In ancient, medieval and renaissance sources the only way to become a werewolf is to be cursed by gods or by the use of magic, but in contemporary popular culture lycanthropy transfers by a bite. When and where did this "belief" emerge?
Sometime, I suspect, around 1935 but no scholarly work I've read has stated "this is the first reference to were-wolfery as a transmittable condition". A few more-or-less scholarly works point to Hollywood as being the source (don't ask me to name them, been a while since I read them) but they mostly emphasise 1941's The Wolf Man, ignoring an earlier film.
I've only skimmed over The Werewolf in Lore and Legend from 1933. I don't recall it mentioning transmission by bite or wound but again, it's been a while.
The same year came The Werewolf of Paris. I haven't read it myself but I gather from summaries and references to the novel that people attacked by the werewolf, a child born of the rape of a young girl by a 70 year old priest who had gone mad living in a pit for decades eating raw meat, don't transform into werewolves, mostly I think because they end up dead and eaten. The werewolf does lap blood from his lover's arm for a bit, but he stops that in case he kills her. She doesn't transform but then again she's bleeding because she cuts herself, not because she's bitten.
A couple of years after that comes the earliest depiction of transmission by wound I know of, and the first to depict the werewolf as a biped, Werewolf of London. The protagonist is bitten by a werewolf while looking for a rare plant in Tibet or somewhere around there. Later he's told he will turn into a werewolf because of that. Co-incidentally the plant he was looking for is a temporary cure for werewolfery. After that came The Wolf Man which being so popular pretty much cemented trasmission by wound in the werewolf mythos.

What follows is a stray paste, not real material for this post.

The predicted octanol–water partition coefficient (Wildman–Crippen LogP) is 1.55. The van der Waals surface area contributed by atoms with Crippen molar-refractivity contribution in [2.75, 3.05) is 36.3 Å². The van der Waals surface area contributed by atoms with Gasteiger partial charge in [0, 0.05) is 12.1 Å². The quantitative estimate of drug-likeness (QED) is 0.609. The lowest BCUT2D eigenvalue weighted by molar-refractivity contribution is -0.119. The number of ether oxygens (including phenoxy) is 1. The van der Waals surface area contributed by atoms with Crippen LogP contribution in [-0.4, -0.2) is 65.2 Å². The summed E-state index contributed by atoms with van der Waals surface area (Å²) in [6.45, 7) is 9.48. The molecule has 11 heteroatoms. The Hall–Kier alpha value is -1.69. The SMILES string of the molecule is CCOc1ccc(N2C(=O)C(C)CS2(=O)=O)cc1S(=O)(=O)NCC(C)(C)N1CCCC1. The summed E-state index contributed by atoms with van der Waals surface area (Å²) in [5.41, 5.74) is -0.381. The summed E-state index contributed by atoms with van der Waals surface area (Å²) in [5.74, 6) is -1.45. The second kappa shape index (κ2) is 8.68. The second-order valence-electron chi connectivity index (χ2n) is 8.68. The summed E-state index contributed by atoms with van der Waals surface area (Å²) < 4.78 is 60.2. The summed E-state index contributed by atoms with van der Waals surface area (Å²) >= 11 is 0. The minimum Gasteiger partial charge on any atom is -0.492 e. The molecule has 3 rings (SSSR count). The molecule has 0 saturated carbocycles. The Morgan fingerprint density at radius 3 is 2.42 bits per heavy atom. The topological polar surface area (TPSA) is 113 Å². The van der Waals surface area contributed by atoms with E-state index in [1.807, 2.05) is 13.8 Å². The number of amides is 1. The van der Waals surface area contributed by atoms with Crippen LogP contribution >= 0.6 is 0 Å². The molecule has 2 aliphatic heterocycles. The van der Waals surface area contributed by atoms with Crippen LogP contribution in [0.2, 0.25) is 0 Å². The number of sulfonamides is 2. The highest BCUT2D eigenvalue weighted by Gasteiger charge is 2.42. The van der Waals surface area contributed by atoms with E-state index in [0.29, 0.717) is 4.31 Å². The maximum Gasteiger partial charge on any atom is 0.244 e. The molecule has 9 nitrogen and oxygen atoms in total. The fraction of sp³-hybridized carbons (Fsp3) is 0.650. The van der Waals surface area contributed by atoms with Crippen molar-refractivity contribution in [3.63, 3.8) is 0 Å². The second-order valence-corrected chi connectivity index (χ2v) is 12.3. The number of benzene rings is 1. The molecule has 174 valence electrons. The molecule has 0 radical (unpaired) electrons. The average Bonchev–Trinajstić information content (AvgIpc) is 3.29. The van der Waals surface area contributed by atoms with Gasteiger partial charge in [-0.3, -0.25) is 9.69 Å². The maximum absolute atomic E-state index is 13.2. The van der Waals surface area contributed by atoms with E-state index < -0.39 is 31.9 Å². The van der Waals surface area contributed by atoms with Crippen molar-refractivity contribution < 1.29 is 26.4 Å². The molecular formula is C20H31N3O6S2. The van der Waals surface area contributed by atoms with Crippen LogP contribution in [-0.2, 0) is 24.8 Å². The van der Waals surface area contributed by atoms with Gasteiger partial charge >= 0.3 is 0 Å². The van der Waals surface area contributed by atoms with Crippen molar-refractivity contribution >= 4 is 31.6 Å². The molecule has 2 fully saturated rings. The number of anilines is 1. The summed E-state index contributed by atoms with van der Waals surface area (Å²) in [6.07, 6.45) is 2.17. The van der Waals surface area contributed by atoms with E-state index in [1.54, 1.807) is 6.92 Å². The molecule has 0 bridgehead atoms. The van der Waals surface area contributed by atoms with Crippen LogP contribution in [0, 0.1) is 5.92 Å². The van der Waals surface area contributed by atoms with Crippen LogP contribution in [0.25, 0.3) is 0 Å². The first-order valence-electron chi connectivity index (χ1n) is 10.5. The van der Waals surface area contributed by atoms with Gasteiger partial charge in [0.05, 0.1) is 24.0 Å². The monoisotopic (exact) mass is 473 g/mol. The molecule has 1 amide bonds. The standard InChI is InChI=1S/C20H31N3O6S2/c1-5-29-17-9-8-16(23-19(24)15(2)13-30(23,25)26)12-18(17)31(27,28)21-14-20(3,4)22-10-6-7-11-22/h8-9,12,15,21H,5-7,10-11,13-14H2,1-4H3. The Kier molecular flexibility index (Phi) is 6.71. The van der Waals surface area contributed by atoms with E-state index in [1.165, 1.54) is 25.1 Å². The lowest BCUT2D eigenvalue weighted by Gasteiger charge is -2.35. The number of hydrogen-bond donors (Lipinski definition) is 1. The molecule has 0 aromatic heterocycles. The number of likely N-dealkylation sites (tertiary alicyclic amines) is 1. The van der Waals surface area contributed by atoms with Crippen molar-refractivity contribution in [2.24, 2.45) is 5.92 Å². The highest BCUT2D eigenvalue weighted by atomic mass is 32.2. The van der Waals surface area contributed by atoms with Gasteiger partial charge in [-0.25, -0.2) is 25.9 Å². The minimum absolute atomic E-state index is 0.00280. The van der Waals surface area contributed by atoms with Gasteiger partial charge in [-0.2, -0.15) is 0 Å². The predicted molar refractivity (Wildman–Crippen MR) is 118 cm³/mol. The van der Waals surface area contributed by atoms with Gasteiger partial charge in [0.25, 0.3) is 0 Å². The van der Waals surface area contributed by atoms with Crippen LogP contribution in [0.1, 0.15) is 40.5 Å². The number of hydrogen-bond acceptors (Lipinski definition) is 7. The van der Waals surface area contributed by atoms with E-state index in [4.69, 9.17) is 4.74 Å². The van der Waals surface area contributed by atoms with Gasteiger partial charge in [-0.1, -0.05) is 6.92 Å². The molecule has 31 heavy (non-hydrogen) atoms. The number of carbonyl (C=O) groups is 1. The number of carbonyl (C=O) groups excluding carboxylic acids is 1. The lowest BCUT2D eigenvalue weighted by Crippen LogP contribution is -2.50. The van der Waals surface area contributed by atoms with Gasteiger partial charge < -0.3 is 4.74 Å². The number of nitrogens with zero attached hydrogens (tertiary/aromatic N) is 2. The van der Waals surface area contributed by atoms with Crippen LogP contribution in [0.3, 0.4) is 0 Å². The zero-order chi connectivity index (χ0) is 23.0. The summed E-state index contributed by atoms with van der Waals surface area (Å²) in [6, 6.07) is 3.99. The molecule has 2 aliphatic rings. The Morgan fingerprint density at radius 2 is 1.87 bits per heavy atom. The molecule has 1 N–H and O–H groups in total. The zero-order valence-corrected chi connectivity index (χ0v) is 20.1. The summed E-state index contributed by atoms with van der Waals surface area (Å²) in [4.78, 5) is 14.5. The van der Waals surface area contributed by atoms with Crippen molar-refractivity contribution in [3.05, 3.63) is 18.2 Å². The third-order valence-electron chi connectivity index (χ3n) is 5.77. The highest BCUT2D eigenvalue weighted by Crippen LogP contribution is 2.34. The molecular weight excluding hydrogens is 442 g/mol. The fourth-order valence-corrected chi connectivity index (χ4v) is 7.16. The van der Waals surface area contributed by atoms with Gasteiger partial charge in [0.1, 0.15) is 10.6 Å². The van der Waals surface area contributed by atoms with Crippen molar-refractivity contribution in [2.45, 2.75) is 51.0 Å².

To clarify as per DCShannon's comment, my 1935 date is based on the movied named being the earliest work I have watched or read that mentions werewolfery as an infection. The reason I mentioned the Paris novel is that it was, to my understanding, a fairly popular piece of literature and did not mention infection. So we go from one popular work of fiction without infection to another two years later with infection and after that it seems like everything is based on infection.
Someone who cares to read The Werewolf in Lore and Legend (Montague Summers, 1933), which is not only currently in print but avaiable in ebook format may find a reference. It is rather hard going. I'd say it's fairly safe to skip over the ancient Greek and Latin bits due to stories at the time those languages were used for writing being of the this person is cursed / made a pact / cast a spell/ is a skin-walker type where there was no infection, just a lot of dead villagers or dead sheep or ripped skirts.
The Werewolf Book: The Encyclopedia of Shape-Shifting Beings (Brad Steiger, 1999) out of print. Goes off topic a lot and doesn't treat anything in depth.
The Curse of the Werewolf: Fantasy, Horror and the Beast Within (Chantal Bourgault du Coudray, 2006)
People may also like to look into the cajun legend of rougarou (cajun pronunciation of loup garou). In some versions this thing transfers the werewolf curse after 101 days but then it stops being a rougarou itself.
While 1935 is the latest date I can affirm, and all the 19th and early 20th works I've read don't involved infection, a 19th century date isn't out of the question. Varney the Vampire, confused as it was, states early on that a vampire bite won't turn a human into a vampire but later on victims are raised as vampires. With transmission by bite entering the realm of popular literature, and being very notable half a century after Varney in Dracula, infectious werewolfery could be a Romantic invention.